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Prenat Diagn. 2010 Apr;30(4):333-41. doi: 10.1002/pd.2460.

A retrospective study by oligonucleotide array-CGH analysis in 50 fetuses with multiple malformations.

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  • 1Laboratoire de Génétique Médicale, Nancy Université, Centre Hospitalier Régional et Universitaire, Rue du Morvan, Vandoeuvre-les-Nancy cedex 1, France. m.valduga@chu-nancy.fr



To retrospectively define the frequency and the nature of submicroscopic chromosomal imbalances among fetuses with multiple congenital anomalies (MCA).


We used oligonucleotide arrays to perform comparative genomic hybridization after termination of pregnancy in 50 polymalformated fetuses with a normal karyotype. These fetuses presented with at least three significant malformations (42 cases) or a severe brain anomaly (eight cases).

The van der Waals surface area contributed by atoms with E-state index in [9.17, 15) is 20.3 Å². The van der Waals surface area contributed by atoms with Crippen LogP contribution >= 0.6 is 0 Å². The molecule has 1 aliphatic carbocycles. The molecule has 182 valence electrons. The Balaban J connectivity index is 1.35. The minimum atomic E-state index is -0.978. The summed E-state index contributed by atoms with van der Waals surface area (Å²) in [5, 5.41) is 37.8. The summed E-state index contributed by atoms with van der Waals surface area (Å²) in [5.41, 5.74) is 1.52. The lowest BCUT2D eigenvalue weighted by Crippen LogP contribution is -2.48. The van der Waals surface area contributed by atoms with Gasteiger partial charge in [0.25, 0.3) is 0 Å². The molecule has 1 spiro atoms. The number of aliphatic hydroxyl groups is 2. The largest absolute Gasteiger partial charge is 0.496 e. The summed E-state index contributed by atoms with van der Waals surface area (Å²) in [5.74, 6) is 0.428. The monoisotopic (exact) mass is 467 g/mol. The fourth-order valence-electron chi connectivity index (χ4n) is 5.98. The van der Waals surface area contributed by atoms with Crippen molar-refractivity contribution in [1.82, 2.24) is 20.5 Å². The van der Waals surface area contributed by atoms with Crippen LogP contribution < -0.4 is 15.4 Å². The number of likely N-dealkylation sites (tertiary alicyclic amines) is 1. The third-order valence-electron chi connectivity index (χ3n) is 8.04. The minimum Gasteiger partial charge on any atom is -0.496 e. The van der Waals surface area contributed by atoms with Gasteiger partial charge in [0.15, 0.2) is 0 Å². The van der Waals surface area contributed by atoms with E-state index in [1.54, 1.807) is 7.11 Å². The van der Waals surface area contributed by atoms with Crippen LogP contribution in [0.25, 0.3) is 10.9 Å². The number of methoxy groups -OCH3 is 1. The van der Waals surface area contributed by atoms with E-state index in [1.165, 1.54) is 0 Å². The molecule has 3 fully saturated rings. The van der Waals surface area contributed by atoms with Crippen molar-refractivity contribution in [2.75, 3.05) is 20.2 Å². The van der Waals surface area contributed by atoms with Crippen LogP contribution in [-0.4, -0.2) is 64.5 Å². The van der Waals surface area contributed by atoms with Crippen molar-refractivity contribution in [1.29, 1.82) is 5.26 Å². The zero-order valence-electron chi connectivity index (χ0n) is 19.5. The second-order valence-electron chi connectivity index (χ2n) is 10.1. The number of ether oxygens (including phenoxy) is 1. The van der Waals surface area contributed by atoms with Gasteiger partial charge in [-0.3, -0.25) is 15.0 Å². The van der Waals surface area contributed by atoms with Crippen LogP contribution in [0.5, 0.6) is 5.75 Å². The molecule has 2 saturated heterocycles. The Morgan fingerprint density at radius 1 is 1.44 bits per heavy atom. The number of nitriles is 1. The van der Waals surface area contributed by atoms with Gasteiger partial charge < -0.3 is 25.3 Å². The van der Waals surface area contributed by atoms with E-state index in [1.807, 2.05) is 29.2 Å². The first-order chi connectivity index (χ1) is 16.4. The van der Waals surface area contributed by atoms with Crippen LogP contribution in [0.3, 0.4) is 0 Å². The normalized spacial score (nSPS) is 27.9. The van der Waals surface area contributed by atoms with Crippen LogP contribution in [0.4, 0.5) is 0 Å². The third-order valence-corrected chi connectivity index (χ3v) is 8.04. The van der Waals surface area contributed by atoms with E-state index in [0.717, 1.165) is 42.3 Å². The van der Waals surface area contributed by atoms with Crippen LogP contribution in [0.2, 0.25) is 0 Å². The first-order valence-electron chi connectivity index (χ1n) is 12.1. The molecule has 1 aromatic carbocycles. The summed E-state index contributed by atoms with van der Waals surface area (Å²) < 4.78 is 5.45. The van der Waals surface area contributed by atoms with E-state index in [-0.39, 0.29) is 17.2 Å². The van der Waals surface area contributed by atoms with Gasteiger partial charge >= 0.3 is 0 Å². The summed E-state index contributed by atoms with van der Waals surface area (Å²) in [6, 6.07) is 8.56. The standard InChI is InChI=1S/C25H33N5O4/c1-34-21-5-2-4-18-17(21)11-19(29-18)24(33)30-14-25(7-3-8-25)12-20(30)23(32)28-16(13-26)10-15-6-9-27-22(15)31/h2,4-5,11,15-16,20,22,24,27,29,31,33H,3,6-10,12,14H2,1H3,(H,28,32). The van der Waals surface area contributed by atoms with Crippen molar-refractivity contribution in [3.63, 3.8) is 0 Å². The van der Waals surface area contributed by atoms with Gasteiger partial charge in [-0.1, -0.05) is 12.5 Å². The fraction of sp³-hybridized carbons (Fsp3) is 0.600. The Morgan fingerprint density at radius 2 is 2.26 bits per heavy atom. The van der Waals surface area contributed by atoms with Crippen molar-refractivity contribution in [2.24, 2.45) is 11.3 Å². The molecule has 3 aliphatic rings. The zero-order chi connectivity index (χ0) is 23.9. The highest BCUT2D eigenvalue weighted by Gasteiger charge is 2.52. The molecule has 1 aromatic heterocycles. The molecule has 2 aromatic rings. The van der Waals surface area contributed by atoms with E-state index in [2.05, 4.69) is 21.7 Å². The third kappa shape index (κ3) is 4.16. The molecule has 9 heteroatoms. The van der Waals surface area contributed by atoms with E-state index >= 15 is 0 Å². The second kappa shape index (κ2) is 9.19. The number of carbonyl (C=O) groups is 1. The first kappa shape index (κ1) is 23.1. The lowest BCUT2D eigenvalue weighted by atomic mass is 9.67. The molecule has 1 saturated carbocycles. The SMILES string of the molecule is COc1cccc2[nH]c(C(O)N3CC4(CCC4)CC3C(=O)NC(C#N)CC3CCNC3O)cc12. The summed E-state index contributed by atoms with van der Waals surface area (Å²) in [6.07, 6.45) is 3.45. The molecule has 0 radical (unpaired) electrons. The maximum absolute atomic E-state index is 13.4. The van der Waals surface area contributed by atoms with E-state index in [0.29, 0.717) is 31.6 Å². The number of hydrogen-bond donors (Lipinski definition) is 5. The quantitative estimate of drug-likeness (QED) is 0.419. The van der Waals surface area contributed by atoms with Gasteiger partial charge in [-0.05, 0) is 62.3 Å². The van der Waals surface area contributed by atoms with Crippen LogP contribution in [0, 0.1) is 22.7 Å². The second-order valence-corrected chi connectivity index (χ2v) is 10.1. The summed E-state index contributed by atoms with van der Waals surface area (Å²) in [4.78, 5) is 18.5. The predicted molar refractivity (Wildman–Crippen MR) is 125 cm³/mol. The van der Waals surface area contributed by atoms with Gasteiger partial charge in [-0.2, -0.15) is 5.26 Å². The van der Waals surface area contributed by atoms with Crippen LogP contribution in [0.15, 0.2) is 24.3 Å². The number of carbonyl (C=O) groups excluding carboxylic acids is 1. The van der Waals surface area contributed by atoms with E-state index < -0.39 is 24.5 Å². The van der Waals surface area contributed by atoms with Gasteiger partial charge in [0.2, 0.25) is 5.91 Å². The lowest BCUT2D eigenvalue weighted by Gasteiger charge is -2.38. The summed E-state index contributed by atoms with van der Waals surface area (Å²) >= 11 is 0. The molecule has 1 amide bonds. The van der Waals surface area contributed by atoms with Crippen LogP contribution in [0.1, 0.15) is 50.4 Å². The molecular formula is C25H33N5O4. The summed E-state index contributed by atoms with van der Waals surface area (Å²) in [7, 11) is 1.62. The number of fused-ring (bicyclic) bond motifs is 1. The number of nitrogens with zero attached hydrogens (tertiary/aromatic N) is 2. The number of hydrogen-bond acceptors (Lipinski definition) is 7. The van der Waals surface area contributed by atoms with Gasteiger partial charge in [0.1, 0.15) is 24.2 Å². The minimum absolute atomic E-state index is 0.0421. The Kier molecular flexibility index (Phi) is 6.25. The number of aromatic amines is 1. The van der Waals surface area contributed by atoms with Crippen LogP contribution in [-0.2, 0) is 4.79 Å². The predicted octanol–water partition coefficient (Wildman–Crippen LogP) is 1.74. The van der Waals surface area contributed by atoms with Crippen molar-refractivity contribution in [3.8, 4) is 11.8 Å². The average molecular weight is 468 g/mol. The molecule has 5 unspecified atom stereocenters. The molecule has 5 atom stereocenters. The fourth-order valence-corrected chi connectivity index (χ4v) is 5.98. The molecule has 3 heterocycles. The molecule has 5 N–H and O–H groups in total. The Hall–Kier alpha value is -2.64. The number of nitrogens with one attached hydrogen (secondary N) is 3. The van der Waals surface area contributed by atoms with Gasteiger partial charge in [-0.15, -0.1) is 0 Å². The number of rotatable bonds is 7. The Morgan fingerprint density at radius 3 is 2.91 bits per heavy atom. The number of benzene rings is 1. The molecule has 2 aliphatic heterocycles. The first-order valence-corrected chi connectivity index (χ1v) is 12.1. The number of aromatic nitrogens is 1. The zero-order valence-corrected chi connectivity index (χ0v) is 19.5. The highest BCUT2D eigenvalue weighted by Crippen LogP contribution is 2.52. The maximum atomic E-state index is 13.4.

We identified a deleterious copy number variation (CNV) in five fetuses (10%). De novo genomic imbalances identified in this study consisted of a 6qter deletion in a fetus with brain and renal malformations, a mosaicism for a 8p tetrasomy in a fetus with agenesis of corpus callosum, growth retardation, mild facial dysmorphic features, and vertebral anomalies, a 17p13.3 deletion in a fetus with a complex brain malformation, and a partial 11p trisomy in a fetus with severe growth retardation and oligoamnios. In one case, we identified a partial 17q trisomy resulting from malsegregation of a cryptic-balanced translocation.


This study shows that array comparative genomic hybridization (aCGH) is particularly effective for identifying the molecular basis of the disease phenotype in fetuses with multiple anomalies. Our study should help to define clinical relevant regions that would need to be included in targeted arrays designed for prenatal testing.

Copyright (c) 2010 John Wiley & Sons, Ltd.

[PubMed - indexed for MEDLINE]
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